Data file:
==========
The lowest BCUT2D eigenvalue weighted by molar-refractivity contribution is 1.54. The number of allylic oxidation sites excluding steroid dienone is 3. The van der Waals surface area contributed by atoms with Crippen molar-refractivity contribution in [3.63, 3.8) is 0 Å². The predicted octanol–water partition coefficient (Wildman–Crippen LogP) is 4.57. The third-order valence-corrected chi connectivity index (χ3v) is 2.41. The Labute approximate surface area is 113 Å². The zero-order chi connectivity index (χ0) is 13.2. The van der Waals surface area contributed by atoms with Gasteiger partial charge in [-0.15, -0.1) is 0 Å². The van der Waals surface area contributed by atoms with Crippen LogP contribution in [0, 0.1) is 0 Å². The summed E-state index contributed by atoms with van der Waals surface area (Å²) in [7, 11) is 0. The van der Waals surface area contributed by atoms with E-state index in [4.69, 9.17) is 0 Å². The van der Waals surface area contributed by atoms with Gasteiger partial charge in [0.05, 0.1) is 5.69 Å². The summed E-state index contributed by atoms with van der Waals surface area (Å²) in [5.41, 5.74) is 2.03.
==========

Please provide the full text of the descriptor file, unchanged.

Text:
The lowest BCUT2D eigenvalue weighted by molar-refractivity contribution is 1.54. The number of allylic oxidation sites excluding steroid dienone is 3. The van der Waals surface area contributed by atoms with Crippen molar-refractivity contribution in [3.63, 3.8) is 0 Å². The predicted octanol–water partition coefficient (Wildman–Crippen LogP) is 4.57. The third-order valence-corrected chi connectivity index (χ3v) is 2.41. The Labute approximate surface area is 113 Å². The zero-order chi connectivity index (χ0) is 13.2. The van der Waals surface area contributed by atoms with Gasteiger partial charge in [-0.15, -0.1) is 0 Å². The van der Waals surface area contributed by atoms with Crippen LogP contribution in [0, 0.1) is 0 Å². The summed E-state index contributed by atoms with van der Waals surface area (Å²) in [7, 11) is 0. The van der Waals surface area contributed by atoms with E-state index in [4.69, 9.17) is 0 Å². The van der Waals surface area contributed by atoms with Gasteiger partial charge in [0.05, 0.1) is 5.69 Å². The summed E-state index contributed by atoms with van der Waals surface area (Å²) in [5.41, 5.74) is 2.03.